Metaverse Marketing undergoes a reality check at IAB Audience Connect – AdExchanger | Jewelry Dukan

Comic: New verse like the first?

Advertisers actively testing metaverse marketing shared some hard truths for the burgeoning media channel at the IAB’s Audience Connect event in New York City this week.

Metaversum early adopters, for the most part, say they’re just exploring the possibilities rather than trying to really demonstrate ROI.

And while hugely popular online games like Roblox and Fortnite are lumped together with Metaverse platforms, they are truly Web 2.0 games without the decentralized interoperability promised by Web 3.0 and blockchain technology. The few actual Metaverse environments on the market, like Decentraland and The Sandbox, don’t provide the audience reach that advertisers crave.

Web 2.0 vs. Web 3.0

“Right now, a lot of people are merging the metaverse with virtual worlds,” said Rachel Noonan, director of strategy at ad agency Jam3. The Metaverse is an emerging internet protocol in which interconnected platforms use blockchain technology to enable the exchange of digital assets, she said.

Web 3.0 is the realization of that aspiration that is decades away, said Jessica Berger, VP of Innovation at Publicis Media.

When we think of the metaverse today, online gaming platforms like Roblox or massively multiplayer online games like Fortnite come to mind. But these types of interactive and immersive 3D environments are rooted in Web 2.0 infrastructure and aren’t built on top of the decentralized blockchain technology that’s the hallmark of Web 3.0, Berger said.

From left: IAB's Libby Morgan, Jam3's Rachel Noonan, Publicis Media's Jessica Berger and Jack Morton Worldwide's Scott Varland.
From left: IAB’s Libby Morgan, Jam3’s Rachel Noonan, Publicis Media’s Jessica Berger and Jack Morton Worldwide’s Scott Varland.

For example, Roblox is Web 2.0 because its users cannot transfer the digital assets they purchased on that platform to other virtual environments, said Lauren Griewski, CRO at web 3.0 advertising platform (and a meta and Roblox Graduate). .

In a Web 3.0 environment, ownership of digital assets — known as non-fungible tokens (NFTs) — would be recorded on a blockchain, which is essentially a cross-platform digital ledger.

This means that marketing efforts involving purchasable digital assets in Roblox or Fortnite would not, strictly speaking, qualify as true metaverse marketing, although they are often classified as such. But these hybrid efforts help bridge the gap between Web 2.0 and Web 3.0.

Limited range

While Metaversum spaces are sometimes hyped as a new way to reach a younger, hipper audience, the in-market Metaversum platforms don’t always attract large numbers of active users. Decentraland and The Sandbox, two of the most popular non-meta metaverse platforms, both attract around 1,000 average users daily.

“Sometimes there are 46 people walking around. There is nobody on these platforms,” Noonan said. “Or they come for an event or a concert and then leave again.”

Meanwhile, Meta’s Horizon Worlds averaged 300,000 monthly users two months after its release in December 2021, but Meta hasn’t released updated user counts for the platform since February.

Some Metaverse-related online games draw huge crowds — like Roblox, which attracts more than 50 million average users daily. But mainstream popularity at this level doesn’t exist in real Metaverse rooms.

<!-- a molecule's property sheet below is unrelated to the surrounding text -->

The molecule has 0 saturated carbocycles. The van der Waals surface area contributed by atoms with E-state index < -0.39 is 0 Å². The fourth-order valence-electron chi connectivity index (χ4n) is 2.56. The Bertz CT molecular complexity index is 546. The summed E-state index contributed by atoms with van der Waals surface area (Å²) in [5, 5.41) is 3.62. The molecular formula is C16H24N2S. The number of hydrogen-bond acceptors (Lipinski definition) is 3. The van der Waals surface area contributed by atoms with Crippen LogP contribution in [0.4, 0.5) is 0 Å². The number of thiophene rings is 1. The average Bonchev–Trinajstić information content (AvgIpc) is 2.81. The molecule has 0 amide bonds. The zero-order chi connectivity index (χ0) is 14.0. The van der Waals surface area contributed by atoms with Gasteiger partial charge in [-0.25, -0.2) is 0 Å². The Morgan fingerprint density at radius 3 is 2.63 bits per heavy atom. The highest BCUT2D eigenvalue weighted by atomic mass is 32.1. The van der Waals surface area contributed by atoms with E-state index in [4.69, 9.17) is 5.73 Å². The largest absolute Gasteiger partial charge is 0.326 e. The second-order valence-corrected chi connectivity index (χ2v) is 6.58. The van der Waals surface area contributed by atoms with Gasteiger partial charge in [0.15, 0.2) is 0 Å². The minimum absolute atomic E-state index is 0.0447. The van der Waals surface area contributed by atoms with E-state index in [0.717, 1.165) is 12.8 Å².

From left: Eric John from IAB Media Center, Lauren Griewski from and Vadim Supitskiy from Forbes.
From left: Eric John from IAB Media Center, Lauren Griewski from and Vadim Supitskiy from Forbes.

Eric John, vice president of media center at the IAB, said he tried to show his Dolce & Gabbana NFT on Decentraland recently but nobody else was there. When your virtual fit is fresh but no one is around to make some fuss about it, does it really beat?

Metaverse platforms struggle to increase participation rates as users often face complicated setups that require linking a digital wallet to cryptocurrency or NFTs, said Vadim Supitskiy, CTO at Forbes. He stressed that simplification and enlightenment are key to bringing more users, and therefore more brands, into the metaverse.

Attribution and brand safety

When it comes to measuring the ROI of Metaverse campaigns, “no one asks,” said Scott Varland, SVP and head of Jack X, North America for agency Jack Morton Worldwide. “Everyone is into that kind of experimentation, but honestly, when we talk about what we’re going to do, there’s no mention of ROI.”

But some brands are starting to focus on metaverse marketing attribution. Decentraland offers limited metering capabilities, and many virtual worlds have trading integrations that can be attributed, Berger said. But at this point, Metaverse’s measurement capabilities are mostly focused on upper-funnel metrics like brand awareness and sentiment, she said.

While the Metaverse plan right now may be to increase brand affinity, an experimental channel populated by teenagers may leave brands open to legal and ethical concerns, not to mention PR backlash.

For example, Roblox’s recently launched advertising platform has to be age-restricted due to the platform’s popularity with children, Noonan said. And whenever brands meddle with new media channels, “consumers will toast brands, regardless of whether brands are on the right side of privacy, security, or advertising standards,” she said.

To stop giving ad-haters even more ammunition, advertisers and platforms should turn to third parties like the Electronic Frontiers Foundation and XRSI for guidance on best practices for user privacy and security in virtual spaces, Noonan said.

Ultimately, Metaverse marketing is still in the trial-and-error phase, so campaigns tend to be “either a runaway hit or a total flop,” Varland said. “You have to be prepared for some things to go wrong.”

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